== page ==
Despite President Obama ending both the Shuttle program and Constellation (return to the moon by 2020) programs at NASA over the past few years, the organisation hasn’t been resting on its laurels. One of its biggest developments has been designing and prototyping the successor to the iconic Shuttle, known as the Space Launch System, or SLS. When the program is completed it will feature the largest rocket ever built, but for now NASA is putting together some tests with a scale model, to make sure it’s structurally sound.
One of the key systems that NASA is looking to trial with the smaller version of the SLS, is its sound dampening system. Due to the sheer scale of the launch vehicle the SLS will utilise, the sound from its explosive rear end could damage sensitive components. With that in mind, NASA has a new system that uses water to absorb the sound, but it needs to know if it works in the field, hence this latest test.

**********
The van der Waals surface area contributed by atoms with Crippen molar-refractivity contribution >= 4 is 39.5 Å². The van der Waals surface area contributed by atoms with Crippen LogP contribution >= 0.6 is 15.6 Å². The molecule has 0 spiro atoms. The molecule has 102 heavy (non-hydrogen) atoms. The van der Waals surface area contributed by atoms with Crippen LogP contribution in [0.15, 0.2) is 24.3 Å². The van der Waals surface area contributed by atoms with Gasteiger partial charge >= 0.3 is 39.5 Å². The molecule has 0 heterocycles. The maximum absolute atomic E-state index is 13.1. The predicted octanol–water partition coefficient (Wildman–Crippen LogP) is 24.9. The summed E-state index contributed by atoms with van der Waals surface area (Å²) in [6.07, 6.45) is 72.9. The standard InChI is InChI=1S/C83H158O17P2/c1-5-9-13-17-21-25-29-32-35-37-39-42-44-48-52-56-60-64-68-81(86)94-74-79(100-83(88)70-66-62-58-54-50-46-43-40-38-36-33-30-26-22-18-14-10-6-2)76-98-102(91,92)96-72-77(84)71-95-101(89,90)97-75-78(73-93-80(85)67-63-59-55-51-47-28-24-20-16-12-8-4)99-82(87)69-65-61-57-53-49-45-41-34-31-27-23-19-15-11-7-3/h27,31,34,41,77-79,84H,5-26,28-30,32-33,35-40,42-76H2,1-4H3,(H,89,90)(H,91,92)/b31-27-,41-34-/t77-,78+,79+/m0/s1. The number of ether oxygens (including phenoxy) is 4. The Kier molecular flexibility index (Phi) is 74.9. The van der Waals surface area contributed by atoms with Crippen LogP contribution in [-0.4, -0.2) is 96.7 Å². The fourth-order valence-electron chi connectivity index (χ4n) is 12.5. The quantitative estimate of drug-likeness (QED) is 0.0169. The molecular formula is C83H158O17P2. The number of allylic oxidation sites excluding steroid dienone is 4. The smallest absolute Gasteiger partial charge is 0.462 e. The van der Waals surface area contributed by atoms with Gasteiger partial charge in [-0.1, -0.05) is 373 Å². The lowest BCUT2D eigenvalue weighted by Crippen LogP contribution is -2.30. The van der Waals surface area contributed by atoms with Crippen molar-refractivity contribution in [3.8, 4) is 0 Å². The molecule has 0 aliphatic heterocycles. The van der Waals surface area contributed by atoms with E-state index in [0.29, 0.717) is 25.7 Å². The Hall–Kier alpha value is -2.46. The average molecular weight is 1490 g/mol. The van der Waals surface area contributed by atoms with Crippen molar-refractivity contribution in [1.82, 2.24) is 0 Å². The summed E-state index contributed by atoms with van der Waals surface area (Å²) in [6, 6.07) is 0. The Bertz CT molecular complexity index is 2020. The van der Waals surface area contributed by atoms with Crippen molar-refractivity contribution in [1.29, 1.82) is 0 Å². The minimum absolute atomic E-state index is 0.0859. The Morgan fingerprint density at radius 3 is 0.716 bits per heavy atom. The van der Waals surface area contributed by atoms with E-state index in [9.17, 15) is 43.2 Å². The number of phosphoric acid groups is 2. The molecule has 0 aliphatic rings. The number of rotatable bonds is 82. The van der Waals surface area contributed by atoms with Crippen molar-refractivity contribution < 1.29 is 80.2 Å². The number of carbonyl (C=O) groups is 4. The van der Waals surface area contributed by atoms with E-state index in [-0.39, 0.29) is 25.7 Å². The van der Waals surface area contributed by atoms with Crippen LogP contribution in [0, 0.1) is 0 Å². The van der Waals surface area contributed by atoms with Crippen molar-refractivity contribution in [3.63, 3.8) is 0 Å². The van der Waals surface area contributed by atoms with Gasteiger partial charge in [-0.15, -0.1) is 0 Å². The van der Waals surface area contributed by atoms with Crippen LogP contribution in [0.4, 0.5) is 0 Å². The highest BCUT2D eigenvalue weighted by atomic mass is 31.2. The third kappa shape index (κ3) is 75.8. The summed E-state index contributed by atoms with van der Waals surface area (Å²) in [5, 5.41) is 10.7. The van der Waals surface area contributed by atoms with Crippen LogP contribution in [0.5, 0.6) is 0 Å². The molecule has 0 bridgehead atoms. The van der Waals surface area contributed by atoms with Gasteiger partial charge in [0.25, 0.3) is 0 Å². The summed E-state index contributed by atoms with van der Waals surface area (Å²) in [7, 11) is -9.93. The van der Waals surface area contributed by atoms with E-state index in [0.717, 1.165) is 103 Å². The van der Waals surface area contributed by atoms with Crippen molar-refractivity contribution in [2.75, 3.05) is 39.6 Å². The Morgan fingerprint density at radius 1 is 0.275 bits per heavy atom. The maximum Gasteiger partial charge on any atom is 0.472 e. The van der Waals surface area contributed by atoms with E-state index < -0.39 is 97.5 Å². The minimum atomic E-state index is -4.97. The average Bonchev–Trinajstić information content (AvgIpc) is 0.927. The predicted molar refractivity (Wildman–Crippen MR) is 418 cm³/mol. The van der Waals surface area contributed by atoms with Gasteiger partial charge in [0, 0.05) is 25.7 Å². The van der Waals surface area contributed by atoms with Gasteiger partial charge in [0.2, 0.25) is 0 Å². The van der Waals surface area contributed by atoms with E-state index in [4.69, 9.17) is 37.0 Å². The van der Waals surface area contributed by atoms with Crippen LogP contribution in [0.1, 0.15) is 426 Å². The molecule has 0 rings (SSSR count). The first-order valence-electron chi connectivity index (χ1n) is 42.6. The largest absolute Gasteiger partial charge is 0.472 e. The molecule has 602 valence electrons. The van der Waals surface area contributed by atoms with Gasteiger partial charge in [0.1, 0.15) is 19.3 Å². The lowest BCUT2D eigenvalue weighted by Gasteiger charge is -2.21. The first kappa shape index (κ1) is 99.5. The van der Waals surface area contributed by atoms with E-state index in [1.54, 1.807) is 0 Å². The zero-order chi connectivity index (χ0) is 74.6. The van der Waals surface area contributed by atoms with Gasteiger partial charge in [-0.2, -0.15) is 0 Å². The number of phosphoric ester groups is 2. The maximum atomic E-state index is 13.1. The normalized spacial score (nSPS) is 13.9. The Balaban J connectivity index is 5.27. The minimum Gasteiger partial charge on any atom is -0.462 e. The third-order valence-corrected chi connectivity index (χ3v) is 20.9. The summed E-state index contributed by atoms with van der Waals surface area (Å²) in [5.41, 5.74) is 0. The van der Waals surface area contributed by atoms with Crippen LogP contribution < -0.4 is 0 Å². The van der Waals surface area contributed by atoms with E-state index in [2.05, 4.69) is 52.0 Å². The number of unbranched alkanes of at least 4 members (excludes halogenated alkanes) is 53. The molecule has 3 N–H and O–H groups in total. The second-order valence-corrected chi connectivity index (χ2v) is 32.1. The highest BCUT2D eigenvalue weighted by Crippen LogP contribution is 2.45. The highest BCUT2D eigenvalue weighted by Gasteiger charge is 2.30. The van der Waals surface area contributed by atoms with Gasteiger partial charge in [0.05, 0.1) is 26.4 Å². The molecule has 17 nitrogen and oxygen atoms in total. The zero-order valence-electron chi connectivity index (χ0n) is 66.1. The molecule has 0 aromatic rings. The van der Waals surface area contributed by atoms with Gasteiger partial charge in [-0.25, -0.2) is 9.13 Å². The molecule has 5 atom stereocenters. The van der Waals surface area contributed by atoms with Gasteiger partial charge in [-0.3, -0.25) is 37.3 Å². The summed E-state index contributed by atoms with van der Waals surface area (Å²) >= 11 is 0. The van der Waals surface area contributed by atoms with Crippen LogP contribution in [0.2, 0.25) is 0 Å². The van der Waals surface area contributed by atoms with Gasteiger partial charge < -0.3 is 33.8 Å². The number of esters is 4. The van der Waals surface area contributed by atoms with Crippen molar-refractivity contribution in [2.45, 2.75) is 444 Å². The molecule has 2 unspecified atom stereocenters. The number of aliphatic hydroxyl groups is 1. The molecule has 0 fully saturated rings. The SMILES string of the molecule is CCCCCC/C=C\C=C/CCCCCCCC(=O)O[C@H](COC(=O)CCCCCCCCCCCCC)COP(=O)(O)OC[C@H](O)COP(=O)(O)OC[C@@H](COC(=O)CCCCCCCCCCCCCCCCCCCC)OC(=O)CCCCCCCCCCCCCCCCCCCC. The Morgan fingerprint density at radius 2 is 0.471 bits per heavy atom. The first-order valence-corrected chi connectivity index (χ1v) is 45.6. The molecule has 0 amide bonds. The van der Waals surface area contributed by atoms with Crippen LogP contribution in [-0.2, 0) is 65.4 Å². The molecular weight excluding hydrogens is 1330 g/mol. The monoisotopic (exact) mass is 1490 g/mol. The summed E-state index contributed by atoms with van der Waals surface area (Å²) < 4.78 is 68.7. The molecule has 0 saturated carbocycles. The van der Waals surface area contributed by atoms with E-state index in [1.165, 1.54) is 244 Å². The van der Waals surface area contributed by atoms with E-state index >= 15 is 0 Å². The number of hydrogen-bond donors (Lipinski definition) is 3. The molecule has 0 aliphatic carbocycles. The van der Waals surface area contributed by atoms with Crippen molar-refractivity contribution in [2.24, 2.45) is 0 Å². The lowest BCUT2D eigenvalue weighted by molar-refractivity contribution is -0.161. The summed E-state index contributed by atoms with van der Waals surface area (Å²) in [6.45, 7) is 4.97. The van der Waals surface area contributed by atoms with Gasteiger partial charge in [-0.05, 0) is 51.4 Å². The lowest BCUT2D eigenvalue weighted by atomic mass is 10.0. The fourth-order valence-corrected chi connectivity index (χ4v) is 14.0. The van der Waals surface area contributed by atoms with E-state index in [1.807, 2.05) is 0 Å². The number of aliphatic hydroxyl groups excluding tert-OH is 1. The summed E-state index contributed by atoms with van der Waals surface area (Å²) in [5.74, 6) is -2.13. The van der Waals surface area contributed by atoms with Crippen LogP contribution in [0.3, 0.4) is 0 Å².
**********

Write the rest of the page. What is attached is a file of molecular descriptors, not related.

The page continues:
The SLS will be upgraded and tweaked over time to provide more functionality and increased Delta V
However not everything on the SLS is brand new. The engines being used are the same ones that were used in the Shuttle program. Not just the same model either, the RS-25 engines were the actual ones used by the Shuttle spacecraft. They won’t necessarily be ones used on the final version of the SLS, but for the first four flights at least, RS-25 engines will be used.
The first version of the SLS is set to launch at some point in 2017. The new spacecraft is expected to be capable of travelling to almost all near earth objects, including the Moon, asteroids and Mars, when its final iteration is launched several years later.
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